Prove that the differential equation $$\frac{dy}{dx}= y^{1/3}$$ with the initial value of $y(x_0)=y_0$ has infinite solutions.

I don't really understand the problem if I have to show that there are infinite solutions depending on the initial conditions or if it is something like if I proposed $(x_0,y_0)=(0,0)$ and prove that for that case the equation has infinite solutions. if you think is the first one could you explain how to do it.

  • $\begingroup$ i have read somewhere that $\frac{dy}{dx}=y^{\alpha}$ conditon $y(x_0)=0$ has infinite solution when $1>\alpha$ $\endgroup$
    – TheStudent
    Mar 29, 2020 at 5:28
  • $\begingroup$ Wolfie $\endgroup$ Mar 29, 2020 at 5:31
  • $\begingroup$ Define "has infinite solutions". Does it mean that it blows up? Or that it has infinitely many solutions? $\endgroup$ Mar 29, 2020 at 9:39

3 Answers 3


If $y_0 > 0$ then $f(y) = y^{1/3}$ is Lipschitz in a neighbourhood of $y_0$ (the derivative is bounded). So by Picard-Lindelöf there is a unique solution.

On the other hand, for $y_0 = 0$, $f$ is no longer Lipschitz and so we can no longer expect a unique solution. In fact two solutions are found readily:

$$ y(x) = 0 \text{ and } y(x) = \left[\frac{2}{3}(x - x_0)\right]^{3/2}. $$

But as Wikipedia alludes to in its article on the Peano existence theorem, the transition between the two solutions can happen at any point (not just at $x_0$). So the general solution is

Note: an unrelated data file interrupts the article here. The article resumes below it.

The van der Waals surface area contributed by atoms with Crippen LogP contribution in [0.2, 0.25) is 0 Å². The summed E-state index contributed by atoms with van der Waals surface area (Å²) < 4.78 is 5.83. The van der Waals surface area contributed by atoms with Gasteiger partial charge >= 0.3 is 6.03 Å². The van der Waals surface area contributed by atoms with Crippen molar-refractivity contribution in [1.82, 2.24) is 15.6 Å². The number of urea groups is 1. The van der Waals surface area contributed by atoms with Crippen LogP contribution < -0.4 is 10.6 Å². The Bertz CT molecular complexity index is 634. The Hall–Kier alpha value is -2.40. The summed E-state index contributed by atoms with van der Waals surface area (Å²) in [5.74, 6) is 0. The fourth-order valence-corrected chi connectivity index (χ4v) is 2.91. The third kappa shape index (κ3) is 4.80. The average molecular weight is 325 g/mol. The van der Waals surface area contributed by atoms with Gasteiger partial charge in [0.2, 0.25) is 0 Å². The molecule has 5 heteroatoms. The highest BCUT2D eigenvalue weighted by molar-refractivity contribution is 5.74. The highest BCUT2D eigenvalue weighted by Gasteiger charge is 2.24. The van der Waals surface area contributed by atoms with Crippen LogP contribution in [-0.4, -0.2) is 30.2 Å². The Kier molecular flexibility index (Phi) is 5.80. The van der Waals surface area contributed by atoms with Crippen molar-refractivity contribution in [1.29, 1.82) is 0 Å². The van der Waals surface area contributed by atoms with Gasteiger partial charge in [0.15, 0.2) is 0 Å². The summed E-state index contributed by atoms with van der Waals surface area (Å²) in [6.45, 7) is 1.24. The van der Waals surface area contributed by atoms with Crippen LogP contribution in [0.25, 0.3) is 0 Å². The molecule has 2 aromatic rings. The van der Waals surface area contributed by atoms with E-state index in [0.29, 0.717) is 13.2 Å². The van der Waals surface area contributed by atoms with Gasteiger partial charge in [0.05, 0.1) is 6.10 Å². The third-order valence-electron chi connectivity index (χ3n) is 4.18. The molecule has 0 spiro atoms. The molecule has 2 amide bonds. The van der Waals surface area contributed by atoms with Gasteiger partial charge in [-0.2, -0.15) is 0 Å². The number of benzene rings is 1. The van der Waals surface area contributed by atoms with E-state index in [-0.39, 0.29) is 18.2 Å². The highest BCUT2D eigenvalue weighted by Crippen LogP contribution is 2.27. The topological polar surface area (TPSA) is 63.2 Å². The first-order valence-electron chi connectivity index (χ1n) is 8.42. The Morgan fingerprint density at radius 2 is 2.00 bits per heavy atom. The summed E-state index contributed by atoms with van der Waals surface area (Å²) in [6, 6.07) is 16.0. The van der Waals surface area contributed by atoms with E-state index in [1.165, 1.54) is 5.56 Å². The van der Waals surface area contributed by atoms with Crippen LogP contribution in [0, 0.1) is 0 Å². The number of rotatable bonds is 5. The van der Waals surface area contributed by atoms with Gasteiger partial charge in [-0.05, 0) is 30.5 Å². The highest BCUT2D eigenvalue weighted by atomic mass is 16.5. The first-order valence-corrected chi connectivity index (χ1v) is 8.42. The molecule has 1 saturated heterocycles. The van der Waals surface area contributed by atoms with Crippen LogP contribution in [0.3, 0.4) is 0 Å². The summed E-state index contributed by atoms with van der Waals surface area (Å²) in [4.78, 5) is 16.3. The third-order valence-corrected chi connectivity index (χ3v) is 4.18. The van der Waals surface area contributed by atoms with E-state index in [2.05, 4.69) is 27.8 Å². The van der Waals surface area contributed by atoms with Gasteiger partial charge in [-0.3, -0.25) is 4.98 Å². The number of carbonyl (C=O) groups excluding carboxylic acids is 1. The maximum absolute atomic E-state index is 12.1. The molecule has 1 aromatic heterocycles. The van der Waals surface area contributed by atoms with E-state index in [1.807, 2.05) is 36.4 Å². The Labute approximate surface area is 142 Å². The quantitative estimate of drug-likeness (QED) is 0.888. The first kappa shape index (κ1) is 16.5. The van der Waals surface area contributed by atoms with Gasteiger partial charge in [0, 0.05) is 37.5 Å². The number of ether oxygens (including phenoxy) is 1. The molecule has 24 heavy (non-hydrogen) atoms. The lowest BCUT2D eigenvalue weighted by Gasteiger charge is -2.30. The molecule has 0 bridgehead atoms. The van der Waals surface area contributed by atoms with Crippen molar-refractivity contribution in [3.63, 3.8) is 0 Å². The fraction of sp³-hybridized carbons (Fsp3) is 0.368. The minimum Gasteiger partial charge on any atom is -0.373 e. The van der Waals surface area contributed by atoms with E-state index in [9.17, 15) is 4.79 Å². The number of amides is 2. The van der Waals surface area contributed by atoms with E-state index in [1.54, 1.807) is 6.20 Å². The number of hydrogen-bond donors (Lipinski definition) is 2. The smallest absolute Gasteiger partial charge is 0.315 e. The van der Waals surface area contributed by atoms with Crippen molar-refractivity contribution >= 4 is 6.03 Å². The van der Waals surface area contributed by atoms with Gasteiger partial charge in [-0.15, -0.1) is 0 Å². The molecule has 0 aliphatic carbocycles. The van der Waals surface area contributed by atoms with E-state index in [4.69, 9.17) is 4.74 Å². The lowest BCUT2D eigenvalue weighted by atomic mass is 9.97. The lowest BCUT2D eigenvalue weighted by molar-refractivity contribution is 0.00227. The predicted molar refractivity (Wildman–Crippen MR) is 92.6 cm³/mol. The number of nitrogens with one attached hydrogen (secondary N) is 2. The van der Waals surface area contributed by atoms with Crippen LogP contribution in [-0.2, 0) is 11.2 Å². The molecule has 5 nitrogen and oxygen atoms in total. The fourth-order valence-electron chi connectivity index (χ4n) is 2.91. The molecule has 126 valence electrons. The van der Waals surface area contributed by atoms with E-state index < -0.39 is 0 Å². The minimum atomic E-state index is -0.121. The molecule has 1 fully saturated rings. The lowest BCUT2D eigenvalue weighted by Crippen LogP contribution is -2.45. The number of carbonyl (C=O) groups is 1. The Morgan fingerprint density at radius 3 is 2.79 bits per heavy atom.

$$ y_a(x) = \begin{cases} 0 & x \le a, \\ \left[\frac{2}{3}(x - a)\right]^{3/2} & x > a, \end{cases} $$

for any parameter $a \ge x_0$.


$\frac{dy}{dx} = y^ \frac{1}{3} $ , by using method of variable separable we will get $y(x)= \left(\frac{2x}{3}+k\right)^\frac{3}{2}$ ; where $k$ is an arbitrary constant now consider $x_0 = 0$ and $y_0 = 0$ as initial conditions then for every $\alpha \ge0$ we have $$ f(x) = \begin{cases} 0, & x \le\alpha \\ \left(\frac{2x}{3}-\frac{2\alpha}{3}\right)^\frac{3}{2}, & x\gt\alpha \end{cases}$$ so uncountably infinite solution for this initial condition.


With $$ \frac{dy}{dx} = \sqrt[3]{y} \quad y(x_{0}) = y_{0}$$ then \begin{align} y^{-1/3} \, dy &= dx \\ \frac{3}{2} \, y^{2/3} &= x + c_{0} \\ y(x) &= \left[ \frac{2}{3} \, (x + c_{0}) \right]^{3/2}. \end{align}

When $y(x_{0}) = y_{0}$ then $$c_{0} = \frac{3}{2} \, y_{0}^{2/3} - x_{0}$$ and $$ y(x) = \left[ \frac{2}{3} \, (x - x_{0}) + \sqrt[3]{y_{0}} \right]^{3/2}. $$


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